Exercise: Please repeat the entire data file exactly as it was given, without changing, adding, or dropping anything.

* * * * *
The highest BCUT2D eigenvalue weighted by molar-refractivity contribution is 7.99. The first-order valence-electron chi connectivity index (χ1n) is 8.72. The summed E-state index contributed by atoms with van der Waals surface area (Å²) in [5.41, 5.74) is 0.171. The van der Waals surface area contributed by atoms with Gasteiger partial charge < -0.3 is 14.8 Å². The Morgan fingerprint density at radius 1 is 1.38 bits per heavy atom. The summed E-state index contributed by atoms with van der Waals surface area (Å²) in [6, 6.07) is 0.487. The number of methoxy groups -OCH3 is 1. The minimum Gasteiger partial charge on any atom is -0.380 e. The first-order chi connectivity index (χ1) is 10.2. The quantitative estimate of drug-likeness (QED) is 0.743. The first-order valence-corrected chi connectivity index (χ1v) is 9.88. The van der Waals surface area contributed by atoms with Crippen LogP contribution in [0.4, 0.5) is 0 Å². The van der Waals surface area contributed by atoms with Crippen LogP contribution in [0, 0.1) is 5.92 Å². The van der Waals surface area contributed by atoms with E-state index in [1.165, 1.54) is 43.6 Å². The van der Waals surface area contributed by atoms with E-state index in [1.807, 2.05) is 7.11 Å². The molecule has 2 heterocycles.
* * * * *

The highest BCUT2D eigenvalue weighted by molar-refractivity contribution is 7.99. The first-order valence-electron chi connectivity index (χ1n) is 8.72. The summed E-state index contributed by atoms with van der Waals surface area (Å²) in [5.41, 5.74) is 0.171. The van der Waals surface area contributed by atoms with Gasteiger partial charge < -0.3 is 14.8 Å². The Morgan fingerprint density at radius 1 is 1.38 bits per heavy atom. The summed E-state index contributed by atoms with van der Waals surface area (Å²) in [6, 6.07) is 0.487. The number of methoxy groups -OCH3 is 1. The minimum Gasteiger partial charge on any atom is -0.380 e. The first-order chi connectivity index (χ1) is 10.2. The quantitative estimate of drug-likeness (QED) is 0.743. The first-order valence-corrected chi connectivity index (χ1v) is 9.88. The van der Waals surface area contributed by atoms with Crippen LogP contribution in [0.4, 0.5) is 0 Å². The van der Waals surface area contributed by atoms with Crippen LogP contribution in [0, 0.1) is 5.92 Å². The van der Waals surface area contributed by atoms with E-state index in [1.165, 1.54) is 43.6 Å². The van der Waals surface area contributed by atoms with E-state index in [1.807, 2.05) is 7.11 Å². The molecule has 2 heterocycles.